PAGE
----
Mary Bucholtz, Promoting Linguistic Diversity in SchoolsMarch 20, 12:00pm - 1:15pm
Mānoa Campus, Center for Korean Studies Auditorium
“Respeta mi idioma”: Promoting Linguistic Diversity and Sociolinguistic Justice through Youth Research and Activism.
Linguistics and related fields have a longstanding commitment to social justice and particularly to the promotion and protection of linguistic diversity. For researchers who work in educational settings, this research has a special urgency, given the increasing educational needs of young people from diverse linguistic backgrounds and the declining resources available to support their academic success. Moreover, youth who speak sociopolitically subordinated linguistic varieties regularly face the devaluation of their language in the classroom and the wider society. In this talk I demonstrate how a combined research and community partnership program in California addresses these problems by promoting sociolinguistic justice (Bucholtz et al. forthcoming). SKILLS (School Kids Investigating Language in Life and Society) prepares low-income Latina/o high school students for college by guiding them to undertake original research and activist projects on language, identity, and power in their lives. The goal of SKILLS is not to “empower” youth but to recognize their already considerable agency to challenge sociolinguistic injustice. I consider two different student-activist projects within the program that illustrate youth agency in countering linguistic racism. The SKILLS program provides one example of how universities can work with local youth to foster linguistic diversity and educational equity.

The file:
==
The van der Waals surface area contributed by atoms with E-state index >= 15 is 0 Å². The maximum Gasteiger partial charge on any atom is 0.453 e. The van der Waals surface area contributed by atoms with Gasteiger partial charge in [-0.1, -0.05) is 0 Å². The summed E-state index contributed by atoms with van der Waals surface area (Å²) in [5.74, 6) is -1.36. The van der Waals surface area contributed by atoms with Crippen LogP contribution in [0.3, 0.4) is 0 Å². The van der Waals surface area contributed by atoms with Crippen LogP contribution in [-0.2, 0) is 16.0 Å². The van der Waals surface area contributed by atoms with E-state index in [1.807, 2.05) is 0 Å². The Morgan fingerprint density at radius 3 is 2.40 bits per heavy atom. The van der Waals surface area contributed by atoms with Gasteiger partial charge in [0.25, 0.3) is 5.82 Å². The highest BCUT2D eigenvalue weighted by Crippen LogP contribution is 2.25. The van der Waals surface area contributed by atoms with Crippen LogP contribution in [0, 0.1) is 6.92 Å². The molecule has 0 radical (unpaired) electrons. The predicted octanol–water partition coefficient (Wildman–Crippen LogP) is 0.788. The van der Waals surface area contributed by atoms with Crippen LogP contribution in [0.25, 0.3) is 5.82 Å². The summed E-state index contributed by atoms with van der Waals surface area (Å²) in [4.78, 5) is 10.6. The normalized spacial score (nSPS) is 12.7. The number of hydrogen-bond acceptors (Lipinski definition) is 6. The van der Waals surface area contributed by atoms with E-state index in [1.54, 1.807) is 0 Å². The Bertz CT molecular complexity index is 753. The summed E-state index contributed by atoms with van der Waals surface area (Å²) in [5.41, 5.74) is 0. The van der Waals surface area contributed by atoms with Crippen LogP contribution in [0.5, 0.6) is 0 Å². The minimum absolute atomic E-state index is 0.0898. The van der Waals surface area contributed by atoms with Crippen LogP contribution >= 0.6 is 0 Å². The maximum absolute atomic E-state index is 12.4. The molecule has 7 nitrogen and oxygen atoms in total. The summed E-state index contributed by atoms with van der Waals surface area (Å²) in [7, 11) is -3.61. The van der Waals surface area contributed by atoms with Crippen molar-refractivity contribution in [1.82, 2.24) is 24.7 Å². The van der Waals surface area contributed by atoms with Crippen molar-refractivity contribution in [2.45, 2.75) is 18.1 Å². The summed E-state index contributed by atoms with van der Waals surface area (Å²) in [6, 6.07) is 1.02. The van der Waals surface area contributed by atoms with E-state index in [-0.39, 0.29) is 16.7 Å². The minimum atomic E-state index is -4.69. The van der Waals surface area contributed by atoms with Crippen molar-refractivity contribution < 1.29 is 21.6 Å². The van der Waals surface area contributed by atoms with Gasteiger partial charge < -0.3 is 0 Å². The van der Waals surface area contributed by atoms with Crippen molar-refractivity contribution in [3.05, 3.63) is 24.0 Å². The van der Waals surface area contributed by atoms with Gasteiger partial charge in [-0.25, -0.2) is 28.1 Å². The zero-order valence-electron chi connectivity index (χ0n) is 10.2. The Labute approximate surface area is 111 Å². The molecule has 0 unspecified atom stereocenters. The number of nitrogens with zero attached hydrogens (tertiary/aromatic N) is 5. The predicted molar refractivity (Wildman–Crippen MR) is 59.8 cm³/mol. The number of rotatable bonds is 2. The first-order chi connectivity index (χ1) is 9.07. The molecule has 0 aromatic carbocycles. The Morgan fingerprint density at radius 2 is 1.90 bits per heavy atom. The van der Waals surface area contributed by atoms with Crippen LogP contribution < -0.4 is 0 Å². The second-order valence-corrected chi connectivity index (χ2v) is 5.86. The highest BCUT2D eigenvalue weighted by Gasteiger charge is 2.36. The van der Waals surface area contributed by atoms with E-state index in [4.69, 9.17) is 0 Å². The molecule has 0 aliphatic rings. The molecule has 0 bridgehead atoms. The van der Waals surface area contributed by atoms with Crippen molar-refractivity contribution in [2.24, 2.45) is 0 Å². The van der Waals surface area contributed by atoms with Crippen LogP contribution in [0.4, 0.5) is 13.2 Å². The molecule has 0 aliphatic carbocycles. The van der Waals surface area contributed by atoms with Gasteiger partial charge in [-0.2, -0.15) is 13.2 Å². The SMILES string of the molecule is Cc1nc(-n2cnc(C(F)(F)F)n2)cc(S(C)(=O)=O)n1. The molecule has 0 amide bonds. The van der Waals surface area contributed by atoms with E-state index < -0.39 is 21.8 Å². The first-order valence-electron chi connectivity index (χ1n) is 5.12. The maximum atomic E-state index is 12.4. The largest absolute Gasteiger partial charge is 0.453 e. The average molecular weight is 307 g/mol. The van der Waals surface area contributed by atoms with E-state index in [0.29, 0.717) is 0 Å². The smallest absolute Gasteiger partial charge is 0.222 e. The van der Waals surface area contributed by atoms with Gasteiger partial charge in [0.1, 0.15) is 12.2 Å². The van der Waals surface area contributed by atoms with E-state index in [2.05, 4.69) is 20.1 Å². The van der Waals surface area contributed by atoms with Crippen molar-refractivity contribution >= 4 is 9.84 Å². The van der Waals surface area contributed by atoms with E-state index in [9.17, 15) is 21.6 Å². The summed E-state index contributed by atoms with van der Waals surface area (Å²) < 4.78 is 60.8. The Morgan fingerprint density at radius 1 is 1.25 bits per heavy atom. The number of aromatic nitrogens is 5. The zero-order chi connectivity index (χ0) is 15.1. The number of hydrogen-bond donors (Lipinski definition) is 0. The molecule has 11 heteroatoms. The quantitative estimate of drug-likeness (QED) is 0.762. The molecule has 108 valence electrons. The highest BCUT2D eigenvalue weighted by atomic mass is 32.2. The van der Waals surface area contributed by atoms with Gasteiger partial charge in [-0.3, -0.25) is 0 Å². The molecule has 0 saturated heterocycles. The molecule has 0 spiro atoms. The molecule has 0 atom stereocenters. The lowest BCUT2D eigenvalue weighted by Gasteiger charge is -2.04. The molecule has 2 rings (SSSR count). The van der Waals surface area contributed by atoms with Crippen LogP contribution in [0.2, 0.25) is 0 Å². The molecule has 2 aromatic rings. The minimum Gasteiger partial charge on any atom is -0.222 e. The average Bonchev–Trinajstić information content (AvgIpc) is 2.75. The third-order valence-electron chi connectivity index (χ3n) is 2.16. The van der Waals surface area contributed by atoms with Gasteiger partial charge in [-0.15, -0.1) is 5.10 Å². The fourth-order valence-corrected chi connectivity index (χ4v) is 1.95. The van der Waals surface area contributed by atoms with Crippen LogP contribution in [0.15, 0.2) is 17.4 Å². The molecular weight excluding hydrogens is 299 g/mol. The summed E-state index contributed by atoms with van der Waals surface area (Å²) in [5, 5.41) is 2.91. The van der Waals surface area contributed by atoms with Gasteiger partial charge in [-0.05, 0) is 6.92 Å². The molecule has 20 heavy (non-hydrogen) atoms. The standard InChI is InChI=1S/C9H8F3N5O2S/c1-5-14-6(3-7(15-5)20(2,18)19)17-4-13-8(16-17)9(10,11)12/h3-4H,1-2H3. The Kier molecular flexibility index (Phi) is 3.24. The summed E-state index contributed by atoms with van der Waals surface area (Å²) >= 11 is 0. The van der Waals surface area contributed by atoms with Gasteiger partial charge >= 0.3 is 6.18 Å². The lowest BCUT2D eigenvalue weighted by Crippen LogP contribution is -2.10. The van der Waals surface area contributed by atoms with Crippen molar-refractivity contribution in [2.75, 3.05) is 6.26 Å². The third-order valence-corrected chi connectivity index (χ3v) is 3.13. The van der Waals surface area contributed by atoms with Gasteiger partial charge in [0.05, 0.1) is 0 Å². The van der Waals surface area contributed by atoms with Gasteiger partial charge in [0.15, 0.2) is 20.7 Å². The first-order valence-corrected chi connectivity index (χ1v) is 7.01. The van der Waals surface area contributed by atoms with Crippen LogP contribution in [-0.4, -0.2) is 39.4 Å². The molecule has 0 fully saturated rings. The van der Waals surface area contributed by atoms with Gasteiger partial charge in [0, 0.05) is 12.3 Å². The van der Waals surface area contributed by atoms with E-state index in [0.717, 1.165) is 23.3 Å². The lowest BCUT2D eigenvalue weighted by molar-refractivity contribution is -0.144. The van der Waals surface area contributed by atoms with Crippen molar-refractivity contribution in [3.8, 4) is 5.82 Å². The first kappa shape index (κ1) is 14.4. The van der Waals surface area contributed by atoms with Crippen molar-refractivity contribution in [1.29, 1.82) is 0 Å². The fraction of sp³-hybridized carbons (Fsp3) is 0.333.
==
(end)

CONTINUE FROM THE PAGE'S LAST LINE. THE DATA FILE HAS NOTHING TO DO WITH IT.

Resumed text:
Mary Bucholtz is Professor of Linguistics and Director of the Center for California Languages and Cultures at the University of California, Santa Barbara. She is the author of White Kids: Language, Race, and Styles of Youth Identity (Cambridge University Press, 2011) as well as numerous articles about language and identity, with a particular focus on youth, race, and gender. Her current research focuses on language and expertise among youth.
Charlene J. Sato Center for Pidgin, Creole, and Dialect Studies, Mānoa Campus